How to tell the difference between feeling nervous and having anxiety –

Anxiety disorders can come in many different forms, and range from mild to severe. For some, anxiety can be generalised and hard to pinpoint a cause for, whereas for others it may be focussed on a specific issue (such as an irrational worry of falling ill, known as health anxiety). Some centre on a phobia (e.g. a fear of not being able to seek help if needed, known as agoraphobia) or socialising, too. Panic attacks or depression can also be an unpleasant side effect of having an anxiety disorder.

With the increased openness and reducing stigma around many mental health disorders, some have reported in the past that the diagnosis rate for anxiety has increased in recent years – however, this is contested. Some reliable recent statistics from the Mental Health Foundation show women are twice as likely to be diagnosed with it as men, and that in 2013, there were 8.2 million reported cases of anxiety disorder. Mind report that each week 6 in 100 people are diagnosed with Generalised Anxiety Disorder.

But what actually is anxiety (when referring to it as a mental health condition)? And how does it differ from being a natural ‘worrier’, or feeling nervous (which can be a normal human response to certain situations – such as before a job interview, or a date)? As, in theory, anything that has an element of the unknown could cause an anxious-type of feeling in response.

We asked Dr Mohamed Abedelghani, consultant psychiatrist and founder of Dyad Medical to explain the difference between normal nerves and worries, and having anxiety that would benefit from intervention and treatment.

What is anxiety?

To begin with, let’s take note of the fact that anxiety – or feeling anxious – can be a positive emotion in some instances, says Dr Abedelghani. In a nutshell, anxiety is what happens when your body reacts to a perceived fear and kicks into ‘flight or fight’ mode. “Anxiety is a natural human response to a perceived threat and in certain circumstances it can be useful in keeping us safe from certain people or situations,” he says. “Our fight or flight response kicks in, and as a consequence we can start feeling nervous or anxious.”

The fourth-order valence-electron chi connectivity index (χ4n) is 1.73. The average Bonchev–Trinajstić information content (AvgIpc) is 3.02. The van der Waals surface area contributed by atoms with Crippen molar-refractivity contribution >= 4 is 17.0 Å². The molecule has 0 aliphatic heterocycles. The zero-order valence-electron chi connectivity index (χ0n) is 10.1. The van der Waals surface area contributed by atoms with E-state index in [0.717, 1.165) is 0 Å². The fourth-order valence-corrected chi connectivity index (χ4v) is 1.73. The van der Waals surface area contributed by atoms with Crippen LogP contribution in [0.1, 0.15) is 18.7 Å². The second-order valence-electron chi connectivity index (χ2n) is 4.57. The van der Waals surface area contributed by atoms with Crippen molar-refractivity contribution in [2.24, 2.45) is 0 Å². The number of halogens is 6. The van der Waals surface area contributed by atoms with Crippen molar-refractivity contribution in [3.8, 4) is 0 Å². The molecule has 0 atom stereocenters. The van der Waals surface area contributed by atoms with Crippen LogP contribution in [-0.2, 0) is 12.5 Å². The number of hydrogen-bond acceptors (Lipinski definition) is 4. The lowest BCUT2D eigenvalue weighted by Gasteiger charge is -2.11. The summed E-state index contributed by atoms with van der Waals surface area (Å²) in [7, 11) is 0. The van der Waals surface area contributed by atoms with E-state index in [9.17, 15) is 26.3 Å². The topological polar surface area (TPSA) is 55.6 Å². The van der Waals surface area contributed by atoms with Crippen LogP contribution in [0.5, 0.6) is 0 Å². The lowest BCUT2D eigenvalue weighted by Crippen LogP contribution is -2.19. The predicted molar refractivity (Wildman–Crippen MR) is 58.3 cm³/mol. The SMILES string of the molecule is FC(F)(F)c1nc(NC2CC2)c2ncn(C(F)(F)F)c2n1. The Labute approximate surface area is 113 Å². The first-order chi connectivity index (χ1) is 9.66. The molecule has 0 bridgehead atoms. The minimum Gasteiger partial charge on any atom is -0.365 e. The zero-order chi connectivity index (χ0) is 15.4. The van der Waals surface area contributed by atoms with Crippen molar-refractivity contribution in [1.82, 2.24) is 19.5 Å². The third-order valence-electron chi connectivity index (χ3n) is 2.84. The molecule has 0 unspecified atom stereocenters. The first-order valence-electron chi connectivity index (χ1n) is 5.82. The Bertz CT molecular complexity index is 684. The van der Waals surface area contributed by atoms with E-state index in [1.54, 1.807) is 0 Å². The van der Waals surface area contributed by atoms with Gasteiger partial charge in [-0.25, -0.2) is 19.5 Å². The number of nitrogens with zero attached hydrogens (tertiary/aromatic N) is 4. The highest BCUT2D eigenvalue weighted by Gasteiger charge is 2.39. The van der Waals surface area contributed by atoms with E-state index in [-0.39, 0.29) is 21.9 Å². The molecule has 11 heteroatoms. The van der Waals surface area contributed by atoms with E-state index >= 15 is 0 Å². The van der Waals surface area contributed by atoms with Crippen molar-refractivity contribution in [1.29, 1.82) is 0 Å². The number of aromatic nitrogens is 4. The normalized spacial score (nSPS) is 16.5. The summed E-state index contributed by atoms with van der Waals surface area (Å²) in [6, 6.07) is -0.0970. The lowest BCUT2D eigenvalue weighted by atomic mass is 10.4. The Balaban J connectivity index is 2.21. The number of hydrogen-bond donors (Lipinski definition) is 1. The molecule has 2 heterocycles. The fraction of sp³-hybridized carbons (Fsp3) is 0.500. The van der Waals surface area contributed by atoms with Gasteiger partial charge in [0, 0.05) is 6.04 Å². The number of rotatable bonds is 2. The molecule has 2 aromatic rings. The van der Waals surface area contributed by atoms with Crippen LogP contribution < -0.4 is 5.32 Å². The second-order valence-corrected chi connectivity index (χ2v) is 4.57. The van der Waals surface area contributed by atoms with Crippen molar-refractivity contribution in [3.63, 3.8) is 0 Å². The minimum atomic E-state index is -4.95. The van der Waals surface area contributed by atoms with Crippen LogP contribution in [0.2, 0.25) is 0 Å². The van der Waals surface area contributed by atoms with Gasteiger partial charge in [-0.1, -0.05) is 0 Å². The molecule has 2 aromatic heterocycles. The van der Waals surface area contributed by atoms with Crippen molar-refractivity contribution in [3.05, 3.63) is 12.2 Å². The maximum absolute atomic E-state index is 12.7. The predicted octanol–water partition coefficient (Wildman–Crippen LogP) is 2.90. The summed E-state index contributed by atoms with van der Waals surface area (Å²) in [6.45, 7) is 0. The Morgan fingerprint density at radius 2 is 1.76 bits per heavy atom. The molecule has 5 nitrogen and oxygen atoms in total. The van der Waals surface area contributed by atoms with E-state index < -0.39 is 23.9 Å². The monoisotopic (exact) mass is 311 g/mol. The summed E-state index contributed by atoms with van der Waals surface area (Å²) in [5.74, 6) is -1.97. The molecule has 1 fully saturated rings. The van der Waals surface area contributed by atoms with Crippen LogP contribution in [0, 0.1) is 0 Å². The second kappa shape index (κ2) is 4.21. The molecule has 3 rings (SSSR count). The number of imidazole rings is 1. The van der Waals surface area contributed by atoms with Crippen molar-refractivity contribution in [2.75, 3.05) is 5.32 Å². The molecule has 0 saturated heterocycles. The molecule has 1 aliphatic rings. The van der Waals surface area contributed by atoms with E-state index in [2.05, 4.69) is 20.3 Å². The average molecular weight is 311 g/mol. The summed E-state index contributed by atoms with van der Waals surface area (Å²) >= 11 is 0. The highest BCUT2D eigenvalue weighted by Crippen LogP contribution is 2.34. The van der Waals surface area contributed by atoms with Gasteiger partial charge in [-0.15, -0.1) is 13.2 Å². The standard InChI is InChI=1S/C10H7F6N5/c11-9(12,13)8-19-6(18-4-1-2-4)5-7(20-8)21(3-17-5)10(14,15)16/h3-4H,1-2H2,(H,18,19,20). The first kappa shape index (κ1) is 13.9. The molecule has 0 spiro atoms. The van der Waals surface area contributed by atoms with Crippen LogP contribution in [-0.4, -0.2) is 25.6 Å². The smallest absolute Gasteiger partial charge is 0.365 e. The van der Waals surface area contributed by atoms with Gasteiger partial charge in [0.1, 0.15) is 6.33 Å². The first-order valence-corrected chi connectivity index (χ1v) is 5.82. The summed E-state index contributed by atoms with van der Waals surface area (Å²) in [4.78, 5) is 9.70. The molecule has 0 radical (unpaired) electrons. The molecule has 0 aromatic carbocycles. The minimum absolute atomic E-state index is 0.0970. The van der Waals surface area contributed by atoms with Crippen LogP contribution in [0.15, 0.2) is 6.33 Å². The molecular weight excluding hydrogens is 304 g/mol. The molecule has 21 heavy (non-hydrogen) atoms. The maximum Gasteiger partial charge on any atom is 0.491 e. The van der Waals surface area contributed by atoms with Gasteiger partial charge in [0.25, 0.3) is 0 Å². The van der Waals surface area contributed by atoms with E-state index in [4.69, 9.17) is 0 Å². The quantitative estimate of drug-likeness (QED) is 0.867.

do i have anxiety

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Continuing on, Dr Abedelghani explains, “It’s correct to assume that everyone has experienced anxiety one way or another, perhaps before an important exam or when dealing with a life threatening situation.” He adds that in these situations stress and anxiety could be beneficial as it’s believed the relationship between anxiety and performance can be understood by using a bell-shaped curve. “Meaning, if a person is extremely relaxed while dealing with an urgent situation their performance and productivity will be less than somebody who has a healthy level of stress (i.e. optimal stress level) that would allow them to get the job done.”

Other symptoms of an anxiety disorder, as well as feeling fearful, include:

  • Physical responses (rapid heartbeat, sweating, dry mouth, aches and pains)
  • Psychological responses (disturbed sleep, mind racing or going blank, poor memory)
  • Behavioural responses (avoidance of situations or places, or behaviours such as going back to check you have locked the car/door etc)

    When should you seek help for anxiety?

    Anxiety starts becoming a problem when a person’s stress levels are so high (and continuously so) that it negatively affects their performance and ability to carry out their day to day activities, says Dr Abedelghani. “This is when you should seek professional help to understand the underlying reasons of your anxiety and explore different treatments that could help.” Treatments could include an array of therapies, or medication.

    However, he’s keen to stress, before “jumping into formal treatments” it could be useful for all of us to integrate certain techniques and methods into our lives to reduced stressors, that if left unaddressed could lead to anxiety. “These techniques include -but aren’t limited to – daily exercise, meditation, healthy eating, good sleep hygiene, regular breaks and having quality protected time with friends and loved ones.”

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    Take into account the timescale and severity of your feelings too, says Dr Abedelghani: “It’s very important when thinking about anxiety to assess both the intensity and the frequency of the symptoms. For example, if someone has been feeling anxious every day for a fortnight they should seek professional help.” Again, the reasons behind the feeling are crucial to consider too. “If someone is feeling anxious every day with no specialist reason, they should seek professional help. Feeling anxious for no specific reason could be what we call Generalised Anxiety Disorder (GAD).” He advises booking an appointment with your GP to discuss the next steps. You can also complete a mood self-assessment on the NHS website.

    If you’re worried about your doctor’s appointment, making notes of what you’ve been experiencing and how long for, to take in with you, can be helpful.

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